A story set in Dictionopolis and Digitopolis in the Kingdom of Wisdom probably needs pre-reading activities so your students will get the most benefit from reading it; Norton Juster's young adult novel "The Phantom Tollbooth" has numerous opportunities to connect students to their own world and introduce them to the new, remarkably word-rich world Juster creates.
Visual learners benefit greatly from looking at both title and book cover and guessing at content. Have them identify the terms "phantom" and "tollbooth" and combine the meanings: What would a ghost-like place that allows access be like? Where might it take you? Most editions of the book feature the Jules Feiffer illustrations. The dog with a clock in its stomach is a good predictor as well: what kind of imaginary dog might this be? What's the reason for the clock? To carry this further, take the title and have students draw their own "cover" ideas.
Aural Cognitive Discussion
For aural and cognitive learners, discussion questions are useful. You can begin previewing the emotional state of Milo, the book's protagonist: When are you most bored? How do you avoid it? What if you were bored all the time? Discussion questions about language follow: What do the words a person uses say about him or her? Finally, you can guide the discussion to the genre of fantasy literature: What elements -- heroes, obstacles, imaginary creatures -- are found in fantasy quests? What are some fantasy quests you've read or enjoyed in movies, TV or video games?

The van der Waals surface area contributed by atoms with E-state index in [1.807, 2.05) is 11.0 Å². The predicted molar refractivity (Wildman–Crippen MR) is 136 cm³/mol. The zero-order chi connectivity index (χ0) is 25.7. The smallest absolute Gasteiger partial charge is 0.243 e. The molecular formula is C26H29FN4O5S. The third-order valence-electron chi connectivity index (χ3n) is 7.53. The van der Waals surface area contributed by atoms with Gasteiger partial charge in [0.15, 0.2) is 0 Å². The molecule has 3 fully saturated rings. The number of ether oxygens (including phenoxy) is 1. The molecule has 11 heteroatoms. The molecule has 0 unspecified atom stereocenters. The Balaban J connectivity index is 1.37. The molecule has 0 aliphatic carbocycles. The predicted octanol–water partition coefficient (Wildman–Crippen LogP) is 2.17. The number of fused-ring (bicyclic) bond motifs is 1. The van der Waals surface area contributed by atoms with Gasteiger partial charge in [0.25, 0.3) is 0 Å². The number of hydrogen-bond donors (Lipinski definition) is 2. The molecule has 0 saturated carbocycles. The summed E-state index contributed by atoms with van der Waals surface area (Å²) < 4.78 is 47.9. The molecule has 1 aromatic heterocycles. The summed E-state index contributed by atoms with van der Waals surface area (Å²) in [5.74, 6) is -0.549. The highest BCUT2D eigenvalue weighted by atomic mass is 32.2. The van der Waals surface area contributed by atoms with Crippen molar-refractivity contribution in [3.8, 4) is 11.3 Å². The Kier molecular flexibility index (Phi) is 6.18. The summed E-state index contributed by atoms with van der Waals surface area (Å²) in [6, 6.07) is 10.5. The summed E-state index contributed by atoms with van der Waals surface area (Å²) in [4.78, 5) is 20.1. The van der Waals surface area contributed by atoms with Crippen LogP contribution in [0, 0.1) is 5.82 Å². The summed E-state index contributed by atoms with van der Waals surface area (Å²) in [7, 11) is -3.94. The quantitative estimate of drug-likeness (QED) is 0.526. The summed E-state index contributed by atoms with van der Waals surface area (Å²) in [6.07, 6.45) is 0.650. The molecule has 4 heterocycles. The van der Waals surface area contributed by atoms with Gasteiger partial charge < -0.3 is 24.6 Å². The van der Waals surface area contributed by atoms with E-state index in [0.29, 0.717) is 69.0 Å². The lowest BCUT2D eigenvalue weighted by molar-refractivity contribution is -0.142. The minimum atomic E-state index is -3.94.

Homophones and Word Play
Homophones are rampant throughout the book. An excellent pre-reading idea is to have vocabulary lessons in sound-alike wordings such as "The King Who Rained." A further list of word plays for the Juster novel should include: rhyme and reason, eat your words, jumping to conclusions, census taker, lethargic, killing time, expectations, doldrums, din. A word list of characters adds further pre-reading fun: Demon of Insincerity, Chroma, Gelatinous Giant, Dodecahedron, Everpresent Wordsnatcher and Faintly Macabre. Define, draw or write about these characters, before reading the book, to enhance visual, aural and cognitive learning.
A tableau is a re-creation of a story scene; you can modify this idea to create a pre-reading kinesthetic activity using your classroom setting. Erect a sign -- "Phantom Tollbooth, Toll: One Answer" -- at your classroom entrance. As students come to class, their entry fee is a single idea: If you could go anywhere, where would it be? This gets them through the tollbooth and straight into the questing spirit of Juster's novel.
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